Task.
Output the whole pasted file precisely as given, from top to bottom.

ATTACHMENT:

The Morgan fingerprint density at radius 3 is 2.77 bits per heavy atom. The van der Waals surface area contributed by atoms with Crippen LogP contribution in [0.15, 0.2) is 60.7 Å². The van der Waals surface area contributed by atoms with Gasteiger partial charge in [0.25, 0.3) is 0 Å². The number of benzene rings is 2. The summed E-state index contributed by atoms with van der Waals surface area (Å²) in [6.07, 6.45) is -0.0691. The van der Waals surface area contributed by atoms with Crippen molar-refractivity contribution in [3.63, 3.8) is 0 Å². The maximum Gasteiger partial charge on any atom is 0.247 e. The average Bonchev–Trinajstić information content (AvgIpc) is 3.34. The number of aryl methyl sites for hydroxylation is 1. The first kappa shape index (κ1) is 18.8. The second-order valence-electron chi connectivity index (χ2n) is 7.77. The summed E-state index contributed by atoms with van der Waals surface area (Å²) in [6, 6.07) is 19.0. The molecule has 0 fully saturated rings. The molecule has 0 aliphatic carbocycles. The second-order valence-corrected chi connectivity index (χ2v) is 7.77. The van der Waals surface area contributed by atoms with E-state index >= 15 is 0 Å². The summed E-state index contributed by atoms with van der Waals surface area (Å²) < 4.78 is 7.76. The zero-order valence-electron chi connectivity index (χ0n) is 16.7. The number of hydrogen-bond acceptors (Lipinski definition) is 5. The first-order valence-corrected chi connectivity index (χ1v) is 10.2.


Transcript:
The Morgan fingerprint density at radius 3 is 2.77 bits per heavy atom. The van der Waals surface area contributed by atoms with Crippen LogP contribution in [0.15, 0.2) is 60.7 Å². The van der Waals surface area contributed by atoms with Gasteiger partial charge in [0.25, 0.3) is 0 Å². The number of benzene rings is 2. The summed E-state index contributed by atoms with van der Waals surface area (Å²) in [6.07, 6.45) is -0.0691. The van der Waals surface area contributed by atoms with Crippen molar-refractivity contribution in [3.63, 3.8) is 0 Å². The maximum Gasteiger partial charge on any atom is 0.247 e. The average Bonchev–Trinajstić information content (AvgIpc) is 3.34. The number of aryl methyl sites for hydroxylation is 1. The first kappa shape index (κ1) is 18.8. The second-order valence-electron chi connectivity index (χ2n) is 7.77. The summed E-state index contributed by atoms with van der Waals surface area (Å²) in [6, 6.07) is 19.0. The molecule has 0 fully saturated rings. The molecule has 0 aliphatic carbocycles. The second-order valence-corrected chi connectivity index (χ2v) is 7.77. The van der Waals surface area contributed by atoms with E-state index >= 15 is 0 Å². The summed E-state index contributed by atoms with van der Waals surface area (Å²) < 4.78 is 7.76. The zero-order valence-electron chi connectivity index (χ0n) is 16.7. The number of hydrogen-bond acceptors (Lipinski definition) is 5. The first-order valence-corrected chi connectivity index (χ1v) is 10.2.